Monthly Archives: July 2013

Katherine Carlaysle, putting on Gypsy Boots

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This little girl has grown.

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This is how I see her.

All too soon (for me) she is leaving the nest and flying away.  My daughter is chasing a grand adventure all the way to California. It’s going to be odd, not having her just a few minutes away. I’m so very proud of her spirit.

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I’m very thankful. I pray I served her well. Daddy loves you.

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Cell Fish

“It’s not what you look at that matters, it’s what you see.” ~ Henry David Thoreau

ImageSeptember, 1973: I was at the carnival with my family. We spent a long evening walking around, riding the rides, watching the shows … listening to the sideshow barkers sell their script. It was quite a learning experience for a young. impressionable Hannibal.

One of the games on the midway had goldfish as prizes. There was a large table, with a shelf curving up from it and on the shelf were dozens (seemed like hundreds to my young eyes) of little bowls with a single goldfish swimming in each. With the colored flashing lights of the midway surrounding, the entire tableau sparkled like bright gems spilling out of a treasure chest. This image stayed with me long after the calliope music faded and the sawdust was swept away.

I asked my Mom if, at the end of the day, the fish were all put back together in one tank so they could talk to each other. Mom said, “I don’t know, but I don’t think fish get lonely, anyway. They don’t know much more than their little apartments, and they are perfectly fine there.”

She called them ‘Apartments’, but to me they looked more like cells – and the occupants didn’t even know they were prisoners. They swam obliviously in their neon-lit water, never reacting to the chaotic world going on around their little glass cages.

And aren’t we just the same? The most obvious things are the hardest to see and talk about. We color the world through the prism of our own selfish point of view.

The Fish Doesn’t Know It’s Swimming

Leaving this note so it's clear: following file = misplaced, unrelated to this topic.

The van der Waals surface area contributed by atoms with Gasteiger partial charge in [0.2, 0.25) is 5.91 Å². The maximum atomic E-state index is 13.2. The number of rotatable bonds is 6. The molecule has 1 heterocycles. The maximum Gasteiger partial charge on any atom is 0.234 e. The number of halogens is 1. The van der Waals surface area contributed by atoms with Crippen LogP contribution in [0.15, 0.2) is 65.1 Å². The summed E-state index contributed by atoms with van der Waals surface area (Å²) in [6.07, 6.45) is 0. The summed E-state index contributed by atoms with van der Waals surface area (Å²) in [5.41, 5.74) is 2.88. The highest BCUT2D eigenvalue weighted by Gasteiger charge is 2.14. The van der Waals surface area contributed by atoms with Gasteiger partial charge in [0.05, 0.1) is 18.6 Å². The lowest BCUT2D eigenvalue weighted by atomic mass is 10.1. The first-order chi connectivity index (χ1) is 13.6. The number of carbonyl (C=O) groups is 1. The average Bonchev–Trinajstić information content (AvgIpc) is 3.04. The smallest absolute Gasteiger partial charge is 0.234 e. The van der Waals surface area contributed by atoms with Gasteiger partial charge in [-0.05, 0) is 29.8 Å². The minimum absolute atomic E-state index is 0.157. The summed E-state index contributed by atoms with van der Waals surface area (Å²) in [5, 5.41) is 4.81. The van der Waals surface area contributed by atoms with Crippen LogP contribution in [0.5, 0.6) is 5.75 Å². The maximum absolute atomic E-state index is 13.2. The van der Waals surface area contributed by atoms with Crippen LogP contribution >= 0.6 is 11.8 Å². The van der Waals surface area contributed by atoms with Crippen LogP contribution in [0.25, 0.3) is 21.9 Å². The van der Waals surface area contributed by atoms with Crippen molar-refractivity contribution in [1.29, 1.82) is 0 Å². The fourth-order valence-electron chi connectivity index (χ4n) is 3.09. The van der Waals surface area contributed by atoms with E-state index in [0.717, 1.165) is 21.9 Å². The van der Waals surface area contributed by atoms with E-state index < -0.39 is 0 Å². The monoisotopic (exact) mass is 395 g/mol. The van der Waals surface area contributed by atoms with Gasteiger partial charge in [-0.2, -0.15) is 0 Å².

If you try to explain to the fish that it lives in water, it would say “What is water?” It is surrounded by water, so it’s impossible to experience. They can’t see it until they are outside of it. This is how culture works on us. This is how we are so very easily manipulated. We know only our little cells, and we rarely (if ever) contemplate what is outside of them. We are prisoners of our own view.

I’m not going to offer moral advice, because I don’t have any kind of authority to do so. Besides, this isn’t about morality or religion. All I want to do is to become a little more conscious of the reality around me. The beauty of life. I want to know I’m swimming and be grateful for the water.

I long to truly stand in your shoes and understand how you see the world. Maybe then we can both be free and at peace.

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Joy?

This career I’ve taken on is frustrating, grueling and at times completely unrewarding. I often wonder why I’m doing it. The answer always comes immediately: My joy is here. There’s something very addictive about living your dream.

Tonight I had the honor to once again entertain and refresh some of the most amazing people I know. I’m talking about you, Laura. I know you are reading this. The opportunity to do what I do for such a brave soul as yourself and you your INCREDIBLE family is what feeds my addiction.

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Take away the awards. Take away the fame. Say goodbye to the Magic Castle and all the goals I set for myself. I can take it. As long as I can serve you, I’m wealthy.

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A Disturbing Dream

Warning: I’m not kidding. This dream shook me very badly. Still trying to decipher a meaning, and the description may be graphically violent. Typing this up while the images are fresh. You may want to wait for a funnier story.

I’m in a barn with my Father (who has been gone from my life for quite some time). He’s teaching me … mechanical things and ‘mancraft’. things like swinging a scythe, hammering a spike with a sledgehammer. There’s a snow-white long haired dog, like a big Samoyed, running in and out of the barn, frolicking. Across the road from the barn are my current next door neighbors, trimming some bushes with long knives and spears.

The dog comes running into the barn with a small head wound, and her blood is deep purple. My Father curses the neighbors and heals the dog’s head. We go back to working and talking about my children.

The dog comes bounding back in with a larger wound in her head – this time with a large pair of pruning shears sticking out. My Father removes the shears, heals the dog and taks the shears back across the street to the neighbors. He asks them to knock it off. We go back to eating lunch and he begins to sharpen an axe, then practices splitting wood.

My dog comes in again, and this time her head is practically cloven through. My Father sighs regretfully and says he can no longer help her, but he can put her out of her misery. He asks me to comfort her and turn her head away so he can use the axe.

I cradle her face in my hands as Dad rares back and … I wake up.

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Filed under Blither Blather, Public Diary